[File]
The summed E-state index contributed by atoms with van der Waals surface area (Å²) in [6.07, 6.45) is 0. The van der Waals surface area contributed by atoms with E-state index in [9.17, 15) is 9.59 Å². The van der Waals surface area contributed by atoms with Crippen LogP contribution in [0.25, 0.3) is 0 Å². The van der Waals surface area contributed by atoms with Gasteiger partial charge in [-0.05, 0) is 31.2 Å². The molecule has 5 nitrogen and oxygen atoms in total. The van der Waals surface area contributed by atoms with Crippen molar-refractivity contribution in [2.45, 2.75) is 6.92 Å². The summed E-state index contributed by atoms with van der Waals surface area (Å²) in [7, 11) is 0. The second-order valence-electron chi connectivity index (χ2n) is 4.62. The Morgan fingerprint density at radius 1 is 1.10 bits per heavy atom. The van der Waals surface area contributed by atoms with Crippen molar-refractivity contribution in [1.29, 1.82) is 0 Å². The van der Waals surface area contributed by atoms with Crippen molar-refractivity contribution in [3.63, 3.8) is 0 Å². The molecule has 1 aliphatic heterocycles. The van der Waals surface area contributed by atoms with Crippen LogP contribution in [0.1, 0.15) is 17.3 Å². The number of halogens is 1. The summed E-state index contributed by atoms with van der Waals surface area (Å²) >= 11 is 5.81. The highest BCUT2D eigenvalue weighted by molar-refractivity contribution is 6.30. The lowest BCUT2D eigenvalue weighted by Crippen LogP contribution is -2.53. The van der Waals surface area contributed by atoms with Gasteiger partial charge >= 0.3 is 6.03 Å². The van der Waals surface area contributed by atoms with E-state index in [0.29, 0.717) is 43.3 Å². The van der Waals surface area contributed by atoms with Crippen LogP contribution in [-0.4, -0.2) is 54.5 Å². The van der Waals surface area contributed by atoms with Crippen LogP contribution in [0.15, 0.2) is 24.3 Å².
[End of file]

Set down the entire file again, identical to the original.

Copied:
The summed E-state index contributed by atoms with van der Waals surface area (Å²) in [6.07, 6.45) is 0. The van der Waals surface area contributed by atoms with E-state index in [9.17, 15) is 9.59 Å². The van der Waals surface area contributed by atoms with Crippen LogP contribution in [0.25, 0.3) is 0 Å². The van der Waals surface area contributed by atoms with Gasteiger partial charge in [-0.05, 0) is 31.2 Å². The molecule has 5 nitrogen and oxygen atoms in total. The van der Waals surface area contributed by atoms with Crippen molar-refractivity contribution in [2.45, 2.75) is 6.92 Å². The summed E-state index contributed by atoms with van der Waals surface area (Å²) in [7, 11) is 0. The second-order valence-electron chi connectivity index (χ2n) is 4.62. The Morgan fingerprint density at radius 1 is 1.10 bits per heavy atom. The van der Waals surface area contributed by atoms with Crippen molar-refractivity contribution in [1.29, 1.82) is 0 Å². The van der Waals surface area contributed by atoms with Crippen molar-refractivity contribution in [3.63, 3.8) is 0 Å². The molecule has 1 aliphatic heterocycles. The van der Waals surface area contributed by atoms with Crippen LogP contribution in [0.1, 0.15) is 17.3 Å². The number of halogens is 1. The summed E-state index contributed by atoms with van der Waals surface area (Å²) >= 11 is 5.81. The highest BCUT2D eigenvalue weighted by molar-refractivity contribution is 6.30. The lowest BCUT2D eigenvalue weighted by Crippen LogP contribution is -2.53. The van der Waals surface area contributed by atoms with Gasteiger partial charge >= 0.3 is 6.03 Å². The van der Waals surface area contributed by atoms with E-state index in [0.29, 0.717) is 43.3 Å². The van der Waals surface area contributed by atoms with Crippen LogP contribution in [-0.4, -0.2) is 54.5 Å². The van der Waals surface area contributed by atoms with Crippen LogP contribution in [0.15, 0.2) is 24.3 Å².